KK: Let’s talk about this Marie Curie reference in a poetry reading. I found it a very interesting dialogue on the scientific temper in arts. Was it that?

    RR: Yes, because immediately after that I quoted from M Holub, the immunologist. Also, most of the important theatrewallahs (from Kashinath Ghanekar to Dr Lagoo, from Mohan Agashe to Jabbar Patel, etc) in Pune / Mumbai are doctors. Likewise, some of the best theatre people I know in Mumbai were from BARC / TIFR!

    KK: Then what makes a poetry reading different from a play from the audience’ point of view?

    RR: Theatre needs an audience. That is the primacy of the spoken word. Sometimes, it is true with poetry. The two most popular poets in Hindi heartland are Kabir and Tulsi. People know their work through the spoken word.

    KK: I’m reminded of what Belgian writer and critic, Luc Sante, said in an interview on discovering Rimbaud. He said, "That riff in "A Season in Hell" about liking idiotic paintings and reading outmoded literature and dreaming of unrecorded voyages of discovery and seeing carriages on the roads in the sky—that was virtually the template for my entire life! I could almost say that everything I’ve done has come from that poem."

    In your presentation, you showed us maps and talked about real and mythical cartographies. Could you reflect on living vicariously as a creative compulsion/commonality?

    RR: I referred to Alberto Manguel's The Dictionary of Imaginary Places. In it, Manguel takes us to … 1200 imaginary cities, islands, countries, and continents, from Homer to the late 1990s. … I tried to do the same with Krakow. Try to see the city through the poems. I don't think I need to visit Krakow.

    KK: You are seen as one of the voices of dissent in the theatre circuit. What is the importance of art in tough times?

    RR: I recall what Ibsen said centuries ago in An Enemy of the People — The majority is never right. Never, I tell you! That's one of these lies in society that no free and intelligent man can help rebelling against.

    KK: What are the complexities behind the identity of an Indian writer writing in English about a diverse India? How do you negotiate the local, ‘Marathi tradition’ with the national, and the global? Can you tell us a little about your creative process as a writer?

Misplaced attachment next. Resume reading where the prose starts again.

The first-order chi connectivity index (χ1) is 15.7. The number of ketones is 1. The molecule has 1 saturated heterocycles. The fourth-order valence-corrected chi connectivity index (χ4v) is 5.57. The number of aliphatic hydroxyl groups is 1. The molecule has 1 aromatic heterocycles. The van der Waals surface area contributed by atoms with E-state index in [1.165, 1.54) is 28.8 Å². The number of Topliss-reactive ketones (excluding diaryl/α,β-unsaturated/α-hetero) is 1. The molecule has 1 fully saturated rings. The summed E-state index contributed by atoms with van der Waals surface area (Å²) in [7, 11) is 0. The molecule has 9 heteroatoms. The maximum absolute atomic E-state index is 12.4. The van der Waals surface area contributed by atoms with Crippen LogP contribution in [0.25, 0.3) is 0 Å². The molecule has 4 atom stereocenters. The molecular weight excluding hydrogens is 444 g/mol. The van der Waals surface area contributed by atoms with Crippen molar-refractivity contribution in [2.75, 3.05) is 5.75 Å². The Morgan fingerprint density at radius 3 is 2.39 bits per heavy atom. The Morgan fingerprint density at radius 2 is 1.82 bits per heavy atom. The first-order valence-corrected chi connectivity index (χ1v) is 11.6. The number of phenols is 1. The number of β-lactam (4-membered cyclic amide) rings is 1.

RR: Language is a strange beast.
    When Alberuni came to India, he accompanied Ghazni
    He sought to learn Sanskrit
    But the Brahmins said no
    So he sat outside the temple
    Among slippers and chappals
    And mastered the language
    Became the father of Indology.

    Doing research has become a habit now. I’m not a historian or a scholar so to speak; I suppose I’m compensating for some deficiency from my student days. One of the plays that have just been completed is set around the time of World War I in India. While doing the primary phase of research that involves collating neutral information available about what transpired in Mumbai at the time, a few other aspects emerged. One was the question of Indian nationalism set in the time between 1850 and 1925, coming down all the way to the sort of ultra-nationalism one sees around the world today.

    Around this time, there were about 7-8 political affiliations being formed in the city, interestingly in its southern tip. The RSS, the Hindu Mahasabha, Communist Party of India, the arrival of Gandhiji and Dr Ambedkar into the city — creating a sort of tussle for affiliation. This happened while unknown peasants and farmers were put on ships and sent off to Flanders to fight a war for the British that nobody understood. He says, “If you study that time, look through the speeches of some of these guys (some of whom were booked for sedition or were under the gaze of the British police), what emerged is that theatre was an adhesive to seemingly unrelated events in Mumbai. A lot of these plays were staged in South Mumbai, in the red-light areas… some of them were official, some other unofficial… I’ve spoken to two important scholars who have studied this time. These stories are so fascinating. All this is present in this longish and laborious play about the WW I in Mumbai.

    KK: Please tell us about your future projects.

    RR: [An] Idea for a play about Gandhiji. So, Barrister VV Oak attended the Nathuram Godse case in 1948. When the court was in session, Oak made sketches of the people in the courtroom. Also, he was a photographer who devised a way of enlarging a negative based on the principle of Camera Obscura. [An] Idea for a play about Dilip Ranade, ex-taxidermist at the CSMVS Museum in Mumbai. He stuffed animals during the day. At night, he read Kafka's Trial and Castle. One day, Ranade created fibreglass sculptures of frogs, Edison's electric bulb, Marilyn Monroe's bra as a fossilised icon show.


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    Ramakrishnan (Ramu) Ramanathan is an Indian playwright-director with acclaimed plays to his credit. His list of plays include Cotton 56, Polyester 84, Comrade Kumbhakarna and more recently, Postcards From Bardoli.